of each season's handiwork, and could
make no choice. So they ordered that,
while time endured. these perfect tests
of seasonable wveather should be per
petuated for the benefit of the sons and
daughters of earth, and that somewhere
within the round of the year should fall
four absolutely perfect days. Who
shall say that the past month did not
bring in winter's masterpiece some
where within the last quarter of its
Lively Times in Colorado.
DENTER. CoL., Jan. 13.-The row
which was started in the lower House
of the General Assembly Friday night
between the faction of the Republicans
known as -'the gang" and the cornbina
tion formed by "the gang smashers" to
see who should have control of the
Iouse, was renewed again at last
night's sesssion. Fears were enter
tained of serious trouble, and before the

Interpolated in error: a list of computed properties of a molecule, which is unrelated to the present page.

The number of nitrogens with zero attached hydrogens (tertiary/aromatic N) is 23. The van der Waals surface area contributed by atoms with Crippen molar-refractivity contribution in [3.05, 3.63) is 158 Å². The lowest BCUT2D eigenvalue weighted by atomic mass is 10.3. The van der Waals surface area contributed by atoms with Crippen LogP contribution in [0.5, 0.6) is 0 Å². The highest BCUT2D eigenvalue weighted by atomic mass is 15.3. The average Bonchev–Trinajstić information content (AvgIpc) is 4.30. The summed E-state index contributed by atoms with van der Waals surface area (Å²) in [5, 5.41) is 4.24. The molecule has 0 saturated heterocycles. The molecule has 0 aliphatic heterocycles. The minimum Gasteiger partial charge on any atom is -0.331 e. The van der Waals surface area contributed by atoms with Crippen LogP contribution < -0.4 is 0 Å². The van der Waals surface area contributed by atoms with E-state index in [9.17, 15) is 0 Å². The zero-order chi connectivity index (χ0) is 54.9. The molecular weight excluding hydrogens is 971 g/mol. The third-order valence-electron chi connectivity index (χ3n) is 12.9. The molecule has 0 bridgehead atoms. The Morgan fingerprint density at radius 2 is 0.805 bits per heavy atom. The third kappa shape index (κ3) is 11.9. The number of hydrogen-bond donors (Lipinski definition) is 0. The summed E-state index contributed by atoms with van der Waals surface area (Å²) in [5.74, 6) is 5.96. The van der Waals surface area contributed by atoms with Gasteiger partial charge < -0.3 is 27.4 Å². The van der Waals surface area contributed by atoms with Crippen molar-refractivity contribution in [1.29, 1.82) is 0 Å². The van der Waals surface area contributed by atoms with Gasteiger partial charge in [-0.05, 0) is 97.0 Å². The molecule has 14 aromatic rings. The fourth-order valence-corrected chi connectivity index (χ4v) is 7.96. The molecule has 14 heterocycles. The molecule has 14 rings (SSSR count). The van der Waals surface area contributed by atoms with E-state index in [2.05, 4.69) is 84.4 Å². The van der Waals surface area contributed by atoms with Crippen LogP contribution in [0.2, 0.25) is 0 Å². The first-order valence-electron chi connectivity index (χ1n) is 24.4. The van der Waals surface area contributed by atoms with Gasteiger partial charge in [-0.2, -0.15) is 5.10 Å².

House was called to order some half
dozen sergeants-at-arms were sworn in
by "the gang" who have the speaker on
their side. These were stationed all
over the House to promptly suppress
any demonstrations that might be made,
but it is reportedl on good authority that
the "combine" had a number of men
in th lobby ready to take a hand, had
a personal encounter occurred between
the memibers, as was expectedl, there is
no telling wvhat the result would have
been. After the House was called to
order, Voorhees, Democrat, got the,
floor and ohrarged that bribery had been
atterppted. This caused a heated de
bate, and resulted in the apointment of
a committee to investigate. After con
siderable filibustering the House ad
journed until to-day. It is expected
that the light will be renewed with
energy. The strength of the too fac